Your tongue can reveal all sorts of surprising things about your health, from stress and vitamin deficiencies to unchecked diabetes and even oral cancer.
If you are worried that sores, discolouration or changes might be an indication of a more serious problem, here is everything you need to know about the appearance of your tongue, and what it might mean.
1. What does a white, bumpy tongue mean?
If your tongue is looking white – and it’s not just from your toothpaste, then you could be suffering from oral thrush.
Oral thrush is a yeast infection that is caused by an overproduction of candida. The condition is often linked to antibiotics as these can selectively kill off bacteria and allow yeast to take over.
Thrush, which can be painful and cause food to taste a bit strange, typically occurs in young children but can also affect people with autoimmune diseases, diabetes that isn’t well controlled, chemotherapy patients and the elderly.
How to treat it: If you suspect you might have thrush, see your doctor. Unlike other yeast infections, oral thrush can’t be treated with over-the-counter products.
2. What causes a cracked tongue?
This is sometimes called ‘fissured tongue’ and is perfectly normal, so there’s no need to worry.
The condition is thought to be genetic (over 80% of Down’s Syndrome children have fissured tongues) and fissures can deepen with age, just the way wrinkles do.
Poor dental hygiene, which results in debris gathering in the cracks is the only thing that can lead to possible problems like infection or burning tongue.
How to treat it: If you have any concerns, it’s a good idea to get your tongue checked out by a dentist, who can clean out the fissures and recommend the best oral hygiene practices.
3. What are canker sores?
Canker sores are punched-out, painful areas that occur on the tongue or cheeks. They are most uncomfortable for the first four to five days, then subside and eventually disappear within two weeks.
Canker sores are thought to be caused by a virus and typically occur when people are run down or stressed. Other causes can include excessive consumption of acidic or spicy foods, vitamin deficiencies, hormones, stress or autoimmune disorders.
How to treat it: If you experience canker sores accompanied by a fever, you have difficulty swallowing, or the sores last for more than three weeks, then it’s best to visit a doctor.
4. Why are there white spots on your tongue?
Small, white patches appearing on the tongue can be caused by a condition called Leukoplakia.
Smoking is the most common cause of Leukoplakia, but other irritants can trigger it too, such as rough, uneven teeth, injury to the side of the cheek from biting, chewing tobacco and inflammatory conditions of the body.
Leukoplakia often goes away on its own, but in a small percentage of cases it can develop into oral cancer, so it’s always best to get it checked out by your dentist or doctor if you have concerns.
How to treat it: If removal is needed, small patches can be taken away by your doctor or dentist for biopsy, using a scalpel or through laser therapy. Large leukoplakia patches will require oral surgery.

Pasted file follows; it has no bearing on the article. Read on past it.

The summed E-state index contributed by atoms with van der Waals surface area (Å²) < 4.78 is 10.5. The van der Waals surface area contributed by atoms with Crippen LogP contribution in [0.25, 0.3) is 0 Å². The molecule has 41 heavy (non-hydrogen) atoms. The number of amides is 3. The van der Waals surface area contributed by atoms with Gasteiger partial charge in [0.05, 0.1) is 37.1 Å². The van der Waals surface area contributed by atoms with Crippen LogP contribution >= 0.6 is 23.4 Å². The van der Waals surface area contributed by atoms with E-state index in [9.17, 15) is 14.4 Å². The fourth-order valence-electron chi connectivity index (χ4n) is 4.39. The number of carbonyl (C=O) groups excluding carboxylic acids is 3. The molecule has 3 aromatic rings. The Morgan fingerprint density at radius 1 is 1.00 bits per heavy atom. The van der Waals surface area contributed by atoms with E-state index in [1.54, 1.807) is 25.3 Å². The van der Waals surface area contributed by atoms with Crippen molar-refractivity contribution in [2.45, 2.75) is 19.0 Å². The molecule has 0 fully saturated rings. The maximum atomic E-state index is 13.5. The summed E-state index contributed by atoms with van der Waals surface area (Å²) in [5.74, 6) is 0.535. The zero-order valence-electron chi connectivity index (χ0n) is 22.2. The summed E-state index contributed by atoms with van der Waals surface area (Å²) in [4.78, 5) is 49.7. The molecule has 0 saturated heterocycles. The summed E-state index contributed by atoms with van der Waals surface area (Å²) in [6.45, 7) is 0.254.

5. What causes your tongue to burn?
If your tongue often feels like it’s burning, it could be the result of excessive irritation in the mouth or even a vitamin deficiency.
Drinking too many alcoholic beverages, over-brushing your tongue and overusing your mouthwash can all irritate mouth tissue. If you are experiencing a burning sensation in your mouth, try to drink fewer acidic drinks.
Vitamin and mineral deficiencies, including iron and zinc, can also contribute to burning tongue syndrome by affecting the health of your oral tissues. Make sure you are eating a well-balanced diet with fresh fruits and vegetables, whole grains, dairy, nuts, seeds and healthy proteins.
How to treat it: Make sure you’re drinking plenty of water and visit your doctor for a blood test to find out if you should be taking additional vitamin supplements.
6. What causes a red tongue?
A glossy, bright red tongue may be a sign your body is lacking iron or vitamin B12. Both of these nutrients are needed to mature papillae on the tongue and if your body is deficient in them, you can lose the papillae, which can make your tongue appear very smooth.
In severe cases, this “balding” can cause pain when eating hot liquids or spicy foods. Vegetarians are especially prone to low levels of B12, which is found in meat, poultry, fish and milk.
How to treat it: If you notice your whole tongue is a strawberry red colour, and you are a vegetarian, ask your doctor about taking supplements.
7. Can a geographic tongue be cured?
A geographic tongue is an inflammatory disorder that usually appears on the top and sides of the tongue. Typically, affected tongues have a bald, red area of varying sizes that is surrounded, at least in part, by an irregular white border.
How to treat it: In most cases, there is no need for treatment of this condition. Occasionally a geographic tongue may cause a burning or smarting sensation on the tongue. In this situation, topical anesthetics can be used for surface numbing.
Anti-inflammatory drugs (cortisone-like drugs) can also be prescribed to help control discomfort.
There are no known cases of a geographic tongue causing cancer, and as a result, biopsies are not necessary.